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Coronavirus spurs spike in Zoom, Microsoft, Cisco use as workers stay home

Daniel Howley
Technology Editor

With the World Health Organization officially declaring the coronavirus a pandemic on Wednesday, and infections skyrocketing across the U.S., employers from Silicon Valley to Wall Street are ordering employees to work from home — or offering them the chance to do so.

On Tuesday, Google (GOOG, GOOGL) recommended that all employees in North America work from home if their roles permitted, several days after it told Seattle workers to stay at home along with Amazon, Facebook, and Microsoft.

The surge in remote working amid the coronavirus scare has led to an explosion of users jumping on video conferencing and chat apps ranging from Zoom (ZM) and Webex to Microsoft’s (MSFT) Teams. And with the coronavirus expected to continue to spread, the amount of companies taking advantage of such services is only likely to climb.

But as service providers are learning, not every company is prepared for their workforces to work from home.

Video apps are blowing up

As the coronavirus has marched from continent to continent, video and chat service providers have seen their user numbers and traffic explode to unprecedented levels.

More employees are working from the comfort of their homes. Image: Getty

At Cisco (CSCO), which owns the Webex service, Sri Srinivasan, senior vice president and general manager for the Team Collaboration Group, said the company saw a 22-times increase in traffic to Webex from Japan, Singapore, and South Korea following Lunar New Year celebrations in China.

And by March 10, the company had seen as much traffic from the region as it normally does for the entire month.

“As you move into AMEA [Asia, Middle East, Africa], Europe, we are seeing pick-up in a major way,” Srinivasan said. “Last night we saw at twice the normal volume as countries kind of hunker down. You know as Italy, in particular, Milan being the financial capital, there is quite a bit of work from home situations starting up.”

Microsoft, meanwhile, saw usage of its Teams app explode in China amid the country’s lockdowns, with Teams meetings jumping 500%, and usage of the Teams mobile app increasing by 200% in the country from the month of January to the month of February.

As more employers seek access to video services, providers see an opportunity to gain new clients. 

Zoom CFO Kelly Steckelberg said the company began seeing increased demand for its service from Asia roughly 5 to 6 weeks ago. At that point, the company dropped the standard 40-minute time limit on free video conferencing, giving users unlimited access to the service.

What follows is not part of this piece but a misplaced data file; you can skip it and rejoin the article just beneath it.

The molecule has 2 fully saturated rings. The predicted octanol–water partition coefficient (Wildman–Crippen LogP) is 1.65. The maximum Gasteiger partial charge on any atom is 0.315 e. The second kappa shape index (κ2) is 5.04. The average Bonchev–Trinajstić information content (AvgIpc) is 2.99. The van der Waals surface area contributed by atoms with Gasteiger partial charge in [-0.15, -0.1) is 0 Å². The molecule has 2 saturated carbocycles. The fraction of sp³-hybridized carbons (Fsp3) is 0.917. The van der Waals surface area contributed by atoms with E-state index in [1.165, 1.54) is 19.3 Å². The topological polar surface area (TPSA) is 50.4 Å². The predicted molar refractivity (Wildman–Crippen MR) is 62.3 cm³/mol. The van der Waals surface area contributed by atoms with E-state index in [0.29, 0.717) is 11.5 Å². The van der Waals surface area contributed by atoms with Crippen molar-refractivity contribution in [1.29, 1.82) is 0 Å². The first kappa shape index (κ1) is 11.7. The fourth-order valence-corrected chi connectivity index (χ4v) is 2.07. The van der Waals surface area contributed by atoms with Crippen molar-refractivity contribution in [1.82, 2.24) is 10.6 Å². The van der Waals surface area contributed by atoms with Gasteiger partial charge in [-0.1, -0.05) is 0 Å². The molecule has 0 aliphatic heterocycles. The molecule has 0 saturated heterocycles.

Cisco has taken a similar step, launching a free offer last week that gives users in 52 countries subscription-free, unlimited access to its Webex software.

Businesses are struggling to keep up

But as companies send their employees home, some are beginning to realize they’re not properly equipped to handle having large chunks of their workforces work remotely.

“In terms of the type of challenges we see, I think it’s preparedness,” Srinivasan said. “I’m kind of seeing how organizations are scrambling to prepare for the work from home situation.”

According to Srinivasan, clients have been dealing with issues related to their VPN, or virtual private network, capacity being overwhelmed, and what types of virtual desktop offerings they should use.

“Forget the collaboration aspects, it’s basically how to keep the business secure,” Srinivasan said, adding that some firms are finding themselves having to purchase laptops for the employees to ensure they can work from home.

Steckelberg, for her part, said that Zoom has its own library of webinars to get companies up to speed on how to use the service and what it needs to get ready to implement it.

If you expect to be working from home soon, there are a number of steps you can take to prepare yourself ranging from testing your internet speeds to ensuring you have the right apps to remotely connect to your company’s network.

That’s a lesson Steckelberg said she learned herself. As she began working from home amid the virus, Steckelberg realized that her own network connection couldn’t support her needs.

“I work in the office, I always come to the office,” she said. “And now that we’re working from home, I have to get set up.”

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